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Machiavelli on Liberty and Conflict

More than five hundred years after Machiavelli wrote The Prince, his landmark treatise on the pragmatic application of power remains a pivot point for debates on political thought. While scholars continue to investigate interpretations of The Prince in different contexts throughout history, from the Renaissance to the Risorgimento and Italian unification, other fruitful lines of research explore how Machiavelli’s ideas about power and leadership can further our understanding of contemporary political circumstances.
With Machiavelli on Liberty and Conflict, David Johnston, Nadia Urbinati, and Camila Vergara have brought together the most recent research on The Prince, with contributions from many of the leading scholars of Machiavelli, including Quentin Skinner, Harvey Mansfield, Erica Benner, John McCormick, and Giovanni Giorgini. Organized into four sections, the book focuses first on Machiavelli’s place in the history of political thought: Is he the last of the ancients or the creator of a new, distinctly modern conception of politics? And what might the answer to this question reveal about the impact of these disparate traditions on the founding of modern political philosophy? The second section contrasts current understandings of Machiavelli’s view of virtues in The Prince. The relationship between political leaders, popular power, and liberty is another perennial problem in studies of Machiavelli, and the third section develops several claims about that relationship. Finally, the fourth section explores the legacy of Machiavelli within the republican tradition of political thought and his relevance to enduring political issues.

440 pages | 6 x 9 | © 2017


Machiavelli on Liberty and Conflict offers readers a series of invaluable essays that represent the most important trends in contemporary scholarship on Machiavelli. Johnston, Urbinati, and Vergara have assembled a remarkable group of scholars, including several whose recent contributions are not widely available in English, and the diverse essays in the book carry on a highly engaging conversation with one another with a coherence that one seldom sees in an anthology. The editor’s introduction is well-written and exhaustive, offering a clear picture of the reception of Machiavelli’s writing from the time of its original publication to the recent ‘renaissance’ of Machiavelli scholarship.”

Filippo Del Lucchese, Brunel University London

“The contributors to Machiavelli on Liberty and Conflict bring a diversity of approaches to bear on the works of Machiavelli. Among them are Harvey Mansfield, who has written an elegant analysis of the idea of necessity; Miguel Vatter, who develops the similarities between Machiavelli and al-Farabi vis-à-vis The Art of War; Quentin Skinner, who offers a fine-grained analysis of the crucial concept of virtue; and Gabriele Pedullà, who gives a highly textured account of the possible foils Machiavelli alludes to in the Discourses on Livy, and many others that will set the volume apart from many other such collections. Machiavelli on Liberty and Conflict will be welcomed by classicists and scholars in Renaissance studies, as well as political theorists.”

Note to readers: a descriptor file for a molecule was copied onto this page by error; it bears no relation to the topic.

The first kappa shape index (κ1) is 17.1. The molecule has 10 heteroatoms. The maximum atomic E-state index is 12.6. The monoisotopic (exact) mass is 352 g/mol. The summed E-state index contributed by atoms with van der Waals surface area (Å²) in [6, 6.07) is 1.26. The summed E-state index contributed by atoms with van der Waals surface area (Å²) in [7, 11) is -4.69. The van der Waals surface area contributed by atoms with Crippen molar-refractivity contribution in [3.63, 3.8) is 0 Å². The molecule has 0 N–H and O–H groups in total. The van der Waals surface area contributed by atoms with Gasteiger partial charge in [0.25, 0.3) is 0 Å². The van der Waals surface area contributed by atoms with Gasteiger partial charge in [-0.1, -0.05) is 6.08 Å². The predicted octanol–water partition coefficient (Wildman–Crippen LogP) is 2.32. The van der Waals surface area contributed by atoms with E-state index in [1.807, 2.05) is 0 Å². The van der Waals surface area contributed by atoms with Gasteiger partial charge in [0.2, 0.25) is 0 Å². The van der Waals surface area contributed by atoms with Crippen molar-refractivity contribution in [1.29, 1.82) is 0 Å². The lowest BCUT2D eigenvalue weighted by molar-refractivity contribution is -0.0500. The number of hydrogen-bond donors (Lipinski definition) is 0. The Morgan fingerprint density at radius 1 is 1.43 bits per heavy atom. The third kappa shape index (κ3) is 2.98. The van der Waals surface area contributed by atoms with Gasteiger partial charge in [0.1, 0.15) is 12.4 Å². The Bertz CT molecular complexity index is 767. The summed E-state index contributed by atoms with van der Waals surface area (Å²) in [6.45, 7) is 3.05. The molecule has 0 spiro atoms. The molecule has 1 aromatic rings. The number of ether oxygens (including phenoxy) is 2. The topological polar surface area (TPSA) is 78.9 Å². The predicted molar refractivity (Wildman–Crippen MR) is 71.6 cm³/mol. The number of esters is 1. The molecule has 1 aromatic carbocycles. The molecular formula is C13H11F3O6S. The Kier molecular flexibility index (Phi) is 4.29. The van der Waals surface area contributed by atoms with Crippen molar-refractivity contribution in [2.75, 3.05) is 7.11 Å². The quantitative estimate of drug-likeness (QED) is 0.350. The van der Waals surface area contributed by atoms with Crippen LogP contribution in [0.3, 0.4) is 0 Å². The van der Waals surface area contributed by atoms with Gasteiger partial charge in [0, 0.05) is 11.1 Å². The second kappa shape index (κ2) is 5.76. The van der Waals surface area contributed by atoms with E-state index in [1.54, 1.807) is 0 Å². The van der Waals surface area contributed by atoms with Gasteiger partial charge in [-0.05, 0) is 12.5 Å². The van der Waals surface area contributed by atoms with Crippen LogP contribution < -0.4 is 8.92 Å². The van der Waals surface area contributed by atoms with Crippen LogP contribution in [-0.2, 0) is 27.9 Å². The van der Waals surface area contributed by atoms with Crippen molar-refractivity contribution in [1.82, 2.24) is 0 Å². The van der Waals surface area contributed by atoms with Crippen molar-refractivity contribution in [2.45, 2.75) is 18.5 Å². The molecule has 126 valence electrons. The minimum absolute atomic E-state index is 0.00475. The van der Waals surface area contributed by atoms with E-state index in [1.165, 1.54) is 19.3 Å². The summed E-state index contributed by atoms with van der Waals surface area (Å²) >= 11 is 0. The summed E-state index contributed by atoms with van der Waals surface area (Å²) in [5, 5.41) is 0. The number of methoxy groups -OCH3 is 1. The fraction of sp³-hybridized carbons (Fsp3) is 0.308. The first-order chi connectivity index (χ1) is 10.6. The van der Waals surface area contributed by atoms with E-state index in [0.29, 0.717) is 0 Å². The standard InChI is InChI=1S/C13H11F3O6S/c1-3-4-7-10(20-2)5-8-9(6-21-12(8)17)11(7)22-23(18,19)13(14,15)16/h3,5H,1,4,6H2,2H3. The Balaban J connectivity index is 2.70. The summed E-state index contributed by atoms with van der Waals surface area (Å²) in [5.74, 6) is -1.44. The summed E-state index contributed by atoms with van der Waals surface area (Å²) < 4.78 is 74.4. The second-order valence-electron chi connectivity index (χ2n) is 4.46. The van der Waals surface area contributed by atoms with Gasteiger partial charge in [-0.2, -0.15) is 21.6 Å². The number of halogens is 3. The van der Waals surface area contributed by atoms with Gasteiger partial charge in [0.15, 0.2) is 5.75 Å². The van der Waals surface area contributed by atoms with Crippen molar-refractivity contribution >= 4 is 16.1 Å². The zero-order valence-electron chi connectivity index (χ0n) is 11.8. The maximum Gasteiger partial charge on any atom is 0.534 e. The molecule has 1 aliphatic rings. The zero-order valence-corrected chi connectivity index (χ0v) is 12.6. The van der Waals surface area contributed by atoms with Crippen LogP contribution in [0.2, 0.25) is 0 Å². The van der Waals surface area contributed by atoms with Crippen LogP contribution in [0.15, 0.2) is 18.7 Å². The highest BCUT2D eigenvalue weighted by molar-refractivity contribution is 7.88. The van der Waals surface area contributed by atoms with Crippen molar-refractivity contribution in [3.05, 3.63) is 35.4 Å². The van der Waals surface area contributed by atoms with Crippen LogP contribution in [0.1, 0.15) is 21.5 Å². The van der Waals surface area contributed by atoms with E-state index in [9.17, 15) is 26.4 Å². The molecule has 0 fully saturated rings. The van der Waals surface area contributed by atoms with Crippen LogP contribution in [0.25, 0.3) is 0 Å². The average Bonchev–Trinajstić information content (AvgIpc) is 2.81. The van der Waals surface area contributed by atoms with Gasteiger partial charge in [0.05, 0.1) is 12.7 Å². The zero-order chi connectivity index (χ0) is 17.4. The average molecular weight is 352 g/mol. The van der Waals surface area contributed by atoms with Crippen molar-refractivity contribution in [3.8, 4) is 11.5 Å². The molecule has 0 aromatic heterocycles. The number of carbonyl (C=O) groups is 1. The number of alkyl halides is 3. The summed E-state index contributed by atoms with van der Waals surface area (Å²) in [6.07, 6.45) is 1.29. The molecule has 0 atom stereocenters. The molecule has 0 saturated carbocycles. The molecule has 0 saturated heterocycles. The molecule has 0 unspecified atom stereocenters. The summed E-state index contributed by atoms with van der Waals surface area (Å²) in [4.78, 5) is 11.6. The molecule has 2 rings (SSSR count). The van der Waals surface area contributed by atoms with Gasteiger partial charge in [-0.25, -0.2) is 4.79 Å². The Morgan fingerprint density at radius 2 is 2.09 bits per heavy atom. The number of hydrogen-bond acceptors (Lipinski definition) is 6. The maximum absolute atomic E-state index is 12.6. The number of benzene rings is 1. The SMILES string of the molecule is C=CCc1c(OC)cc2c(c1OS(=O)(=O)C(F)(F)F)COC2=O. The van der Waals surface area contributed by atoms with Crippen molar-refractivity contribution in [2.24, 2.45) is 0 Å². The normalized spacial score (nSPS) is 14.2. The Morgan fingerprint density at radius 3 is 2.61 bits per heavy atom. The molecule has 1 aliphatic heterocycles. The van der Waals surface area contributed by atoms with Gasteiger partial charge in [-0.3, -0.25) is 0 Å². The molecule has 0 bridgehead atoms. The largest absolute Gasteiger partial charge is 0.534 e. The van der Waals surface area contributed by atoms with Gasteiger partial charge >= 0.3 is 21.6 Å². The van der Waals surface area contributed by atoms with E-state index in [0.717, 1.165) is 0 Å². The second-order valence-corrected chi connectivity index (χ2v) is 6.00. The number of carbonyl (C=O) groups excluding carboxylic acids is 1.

Christopher Lynch, Carthage College

"The volume presents a wide range of approaches and interpretations . . . Machiavelli on Liberty and Conflict performs the sort of disagreement that Berlin catalogued, a performance that is particularly apt given the centrality of conflict to the volume’s title."

Perspectives on Politics

Table of Contents

David C. Johnston, Nadia Urbinati, and Camila Vergara
Part One: Between Antiquity and Modernity
1. Machiavelli on Necessity
Harvey C. Mansfield
2. Machiavelli on Good and Evil: The Problem of Dirty Hands Revisited
Giovanni Giorgini     
3. Machiavelli and the Critics of Rome: Rereading Discourses I.4
Gabriele Pedullà
4. Machiavelli, “Ancient Theology,” and the Problem of Civil Religion
Miguel Vatter
Part Two: The Prince and the Politics of Necessity
5. Machiavelli and the Misunderstanding of Princely Virtù
Quentin Skinner
6. The Necessity to Be Not-Good: Machiavelli’s Two Realisms
Erica Benner
7. Loyalty in Adversity
Stephen Holmes
8. Machiavelli and the Modern Tyrant                                                        
Paul A. Rahe
Part Three: Class Struggle, Financial Power, and Extraordinary Authority in the Republic
9. Machiavelli and the Gracchi: Republican Liberty and Class Conflict
Benedetto Fontana
10. Machiavelli, the Republic, and the Financial Crisis
Jérémie Barthas
11. Extraordinary Accidents in the Life of Republics: Machiavelli and Dictatorial Authority
Marco Geuna
Part Four: Machiavellian Politics beyond Machiavelli
12. The Reception of Machiavelli in Contemporary Republicanism: Some Ambiguities and Paradoxes
Jean-Fabien Spitz
13. On the Myth of the Conservative Turn in Machiavelli’s Florentine Histories
John P. McCormick
14. Political Imagination, Conflict, and Democracy: Machiavelli’s Republican Realism
Luca Baccelli
15. “Armi proprie e improprie” in the Work of Some Representative Italian Readers of the Twentieth Century
Michele Battini
16. What Does a “Conjuncture-Embedded” Reflection Mean? The Legacy of Althusser’s Machiavelli to Contemporary Political Theory
Marie Gaille

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